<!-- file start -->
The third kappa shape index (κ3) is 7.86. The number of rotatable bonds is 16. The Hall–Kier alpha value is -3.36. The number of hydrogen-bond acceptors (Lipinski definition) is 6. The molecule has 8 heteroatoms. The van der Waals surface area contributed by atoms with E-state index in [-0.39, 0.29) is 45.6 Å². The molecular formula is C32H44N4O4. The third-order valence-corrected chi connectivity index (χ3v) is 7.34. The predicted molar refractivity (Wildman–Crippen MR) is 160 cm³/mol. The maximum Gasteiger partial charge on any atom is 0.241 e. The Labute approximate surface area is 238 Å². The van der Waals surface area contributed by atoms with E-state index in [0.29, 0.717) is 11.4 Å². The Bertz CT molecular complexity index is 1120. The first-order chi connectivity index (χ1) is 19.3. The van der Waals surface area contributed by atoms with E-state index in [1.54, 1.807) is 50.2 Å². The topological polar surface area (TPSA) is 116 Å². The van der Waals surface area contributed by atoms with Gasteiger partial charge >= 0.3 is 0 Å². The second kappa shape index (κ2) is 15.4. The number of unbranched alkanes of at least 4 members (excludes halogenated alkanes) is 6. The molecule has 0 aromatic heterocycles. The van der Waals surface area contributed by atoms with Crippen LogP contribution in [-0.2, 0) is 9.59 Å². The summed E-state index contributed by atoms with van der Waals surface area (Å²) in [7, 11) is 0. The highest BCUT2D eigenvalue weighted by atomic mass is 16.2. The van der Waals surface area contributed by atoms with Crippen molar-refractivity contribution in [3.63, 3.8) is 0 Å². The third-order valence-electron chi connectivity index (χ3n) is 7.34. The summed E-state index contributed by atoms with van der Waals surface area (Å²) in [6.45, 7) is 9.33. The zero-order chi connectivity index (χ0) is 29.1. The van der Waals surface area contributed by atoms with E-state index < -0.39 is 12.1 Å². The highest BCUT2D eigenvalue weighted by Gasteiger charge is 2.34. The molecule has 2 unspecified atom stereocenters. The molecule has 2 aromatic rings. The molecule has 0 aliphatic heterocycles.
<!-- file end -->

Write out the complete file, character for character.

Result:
The third kappa shape index (κ3) is 7.86. The number of rotatable bonds is 16. The Hall–Kier alpha value is -3.36. The number of hydrogen-bond acceptors (Lipinski definition) is 6. The molecule has 8 heteroatoms. The van der Waals surface area contributed by atoms with E-state index in [-0.39, 0.29) is 45.6 Å². The molecular formula is C32H44N4O4. The third-order valence-corrected chi connectivity index (χ3v) is 7.34. The predicted molar refractivity (Wildman–Crippen MR) is 160 cm³/mol. The maximum Gasteiger partial charge on any atom is 0.241 e. The Labute approximate surface area is 238 Å². The van der Waals surface area contributed by atoms with E-state index in [0.29, 0.717) is 11.4 Å². The Bertz CT molecular complexity index is 1120. The first-order chi connectivity index (χ1) is 19.3. The van der Waals surface area contributed by atoms with E-state index in [1.54, 1.807) is 50.2 Å². The topological polar surface area (TPSA) is 116 Å². The van der Waals surface area contributed by atoms with Gasteiger partial charge >= 0.3 is 0 Å². The second kappa shape index (κ2) is 15.4. The number of unbranched alkanes of at least 4 members (excludes halogenated alkanes) is 6. The molecule has 0 aromatic heterocycles. The van der Waals surface area contributed by atoms with Crippen LogP contribution in [-0.2, 0) is 9.59 Å². The summed E-state index contributed by atoms with van der Waals surface area (Å²) in [7, 11) is 0. The highest BCUT2D eigenvalue weighted by atomic mass is 16.2. The van der Waals surface area contributed by atoms with Crippen molar-refractivity contribution in [3.63, 3.8) is 0 Å². The third-order valence-electron chi connectivity index (χ3n) is 7.34. The summed E-state index contributed by atoms with van der Waals surface area (Å²) in [6.45, 7) is 9.33. The zero-order chi connectivity index (χ0) is 29.1. The van der Waals surface area contributed by atoms with E-state index < -0.39 is 12.1 Å². The highest BCUT2D eigenvalue weighted by Gasteiger charge is 2.34. The molecule has 2 unspecified atom stereocenters. The molecule has 2 aromatic rings. The molecule has 0 aliphatic heterocycles.